After struggling most the season with his Gas Monkey-sponsored NHRA Mello Yello Pro Stock Chevrolet Camaro, driver Alex Laughlin and his team decided to make some big changes for the final four races of the season.
“So, the deal in Pro Stock right now is that the fastest cars are all Jerry Haas [-built] cars,” said Lauglin. “The problem is that there is not a plethora of them laying around. We’ve been trying to come up with a different car for me for the last four races because I’ve been struggling with mine for most of the season. My Camaro is perfectly fine to half-track; it is usually at the top of the charts but from the eighth-mile on it’s about three-hundredths slow. I’m usually ahead at half-track and then get driven around. We’ve changed the brakes, transmission housing, the engine, and completely re-wired the car and we still can’t find what’s wrong.” Laughlin said in a recent article to NHRA.com.
Laughlin’s search for Jerry Haas built race car lead him to the door of Pro Stock driver Deric Kramer. In the off-season his team switched from Dodge Dart to the Chevrolet Camaro. While they had two Dodge Dart chassis from the previous season, one of them was built by Jerry Haas.
The car itself has seen action this year with rookie Will Hatcher behind the wheel, however the car is now in Laughlin’s hands for the rest of the 2018 season.
Laughlin’s team went hard to work to convert the Dart from Mopar power to GM power. It required new GM 500ci engine provided by Elite Motorsports (which ran Dodge Darts in the 2016 season), new headers, new mid-plates and some other changes to throttle linkage and air intake.
After arriving at Brainerd for the Lucas Oil Nationals, even Alex was surprised by the great pair of runs his Chevy-powered Dodge Dart made during Friday qualifying. The Elite Motorsports racer ran a 6.625 in Q1 and bettered that by making a 6.613 in Q2 to land in the No. 3 position, behind Chris McGaha only on speed. That’s the kind of performance the team was hoping for when they borrowed the Dart chassis from the Kramers.
“When I got to the end and I was told what my time was in Q1 it didn’t really mean anything to me because I’ve only raced here one time, so I didn’t know if that was going to be a good or bad time,” said Laughlin. “But when that held up for No. 3 in the session I knew we had a race car again.”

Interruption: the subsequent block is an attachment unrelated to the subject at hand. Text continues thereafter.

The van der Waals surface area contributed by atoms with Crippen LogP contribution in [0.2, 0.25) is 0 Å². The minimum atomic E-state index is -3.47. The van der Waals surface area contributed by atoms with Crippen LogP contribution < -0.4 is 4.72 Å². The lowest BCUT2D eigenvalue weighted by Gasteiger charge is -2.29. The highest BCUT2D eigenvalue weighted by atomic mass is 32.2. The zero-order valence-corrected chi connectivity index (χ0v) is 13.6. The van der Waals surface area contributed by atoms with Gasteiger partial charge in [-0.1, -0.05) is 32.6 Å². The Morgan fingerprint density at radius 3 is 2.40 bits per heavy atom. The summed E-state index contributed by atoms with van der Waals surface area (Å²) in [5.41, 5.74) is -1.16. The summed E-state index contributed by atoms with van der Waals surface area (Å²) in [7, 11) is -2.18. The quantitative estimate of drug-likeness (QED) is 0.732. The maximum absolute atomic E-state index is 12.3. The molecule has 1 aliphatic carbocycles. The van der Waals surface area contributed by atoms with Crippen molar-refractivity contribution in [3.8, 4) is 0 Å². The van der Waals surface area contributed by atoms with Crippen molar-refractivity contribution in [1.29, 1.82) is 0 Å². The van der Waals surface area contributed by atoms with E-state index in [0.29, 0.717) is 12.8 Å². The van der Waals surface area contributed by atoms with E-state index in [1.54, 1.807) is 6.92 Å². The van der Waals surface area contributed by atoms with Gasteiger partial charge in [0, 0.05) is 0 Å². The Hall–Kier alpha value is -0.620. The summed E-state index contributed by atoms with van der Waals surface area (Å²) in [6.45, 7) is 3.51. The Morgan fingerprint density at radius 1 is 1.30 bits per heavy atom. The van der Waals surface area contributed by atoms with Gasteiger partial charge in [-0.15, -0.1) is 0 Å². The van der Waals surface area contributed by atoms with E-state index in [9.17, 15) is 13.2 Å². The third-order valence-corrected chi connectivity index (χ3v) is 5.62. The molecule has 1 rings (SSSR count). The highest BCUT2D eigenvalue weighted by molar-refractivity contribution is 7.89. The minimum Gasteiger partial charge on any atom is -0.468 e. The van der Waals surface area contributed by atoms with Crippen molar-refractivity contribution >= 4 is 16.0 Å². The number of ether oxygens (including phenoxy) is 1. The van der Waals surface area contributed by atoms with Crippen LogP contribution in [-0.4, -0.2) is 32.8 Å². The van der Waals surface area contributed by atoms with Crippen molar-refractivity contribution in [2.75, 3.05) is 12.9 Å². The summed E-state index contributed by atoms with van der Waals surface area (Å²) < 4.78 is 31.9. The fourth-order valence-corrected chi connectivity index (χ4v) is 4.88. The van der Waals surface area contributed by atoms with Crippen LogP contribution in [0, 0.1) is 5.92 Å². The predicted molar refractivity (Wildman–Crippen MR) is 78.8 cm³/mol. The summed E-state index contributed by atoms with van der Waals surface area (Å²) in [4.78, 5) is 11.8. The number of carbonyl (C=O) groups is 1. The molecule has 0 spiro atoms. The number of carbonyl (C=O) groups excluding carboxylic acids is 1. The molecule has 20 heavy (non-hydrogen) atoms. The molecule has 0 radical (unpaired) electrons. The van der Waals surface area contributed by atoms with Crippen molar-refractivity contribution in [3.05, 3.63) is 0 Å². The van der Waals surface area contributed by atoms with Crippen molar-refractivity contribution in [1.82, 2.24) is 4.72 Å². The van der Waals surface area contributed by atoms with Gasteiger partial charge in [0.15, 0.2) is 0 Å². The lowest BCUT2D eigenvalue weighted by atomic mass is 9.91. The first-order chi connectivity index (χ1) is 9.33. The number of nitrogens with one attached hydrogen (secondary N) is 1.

All of Laughlin’s experience in a Pro Stocker has come in a Camaro, so the biggest adjustment in those two runs came inside the seat.
“I felt comfortable going into it, I’ve driven a lot of different stuff so I’m kind of used to that uncomfortable feeling,” said Laughlin. “It was definitely weird after I got strapped in and everything and that’s when it hit. I’m pulling up to do my burnout and I stab the line lock and I’m thinking, ‘crap where’s the pressure gauge? Oh, there it is.’ Because it’s in a different spot. Then, I’m looking for the tach. The only thing is it’s tougher to see out of the Dart than the Camaro.”
“I know a bunch of fans will probably go nuts when I show(ed) up with this car but I hope they understand why we did what we’ve done,” Laughlin said. “Most Mopar fans are die-hard Mopar fans and most Chevy fans are die-hard Chevy fans. They are either one way or another. Not both. I understand that, but for me, the thing that matters most is that the car is fast.”
Since Mopar and Dodge announced they would not be supporting the Pro Stock category in 2016, a handful of teams still having been running the Dodge Dart chassis and Mopar-sourced HEMI motor design. However, most teams are now running Chevrolet Camaro chassis and GM-sourced engines. This will be the first time a hybrid switch has been done.
The review on the car overall is glowing, though. Laughlin says for the first time in a long time, he feels excited about the rest of the weekend. Crew chief Marc Ingwersen didn’t take much time to get acclimated with the combination machine, and while it might be a longshot for Laughlin to get into the Countdown to the Championship he can at least chase his first win of the season.
Mopar fans will be cheering on Alex for the rest of the season, in hopes that Mopar and Dodge take notice to bring sponsorship and development back for a new Pro Stock race car.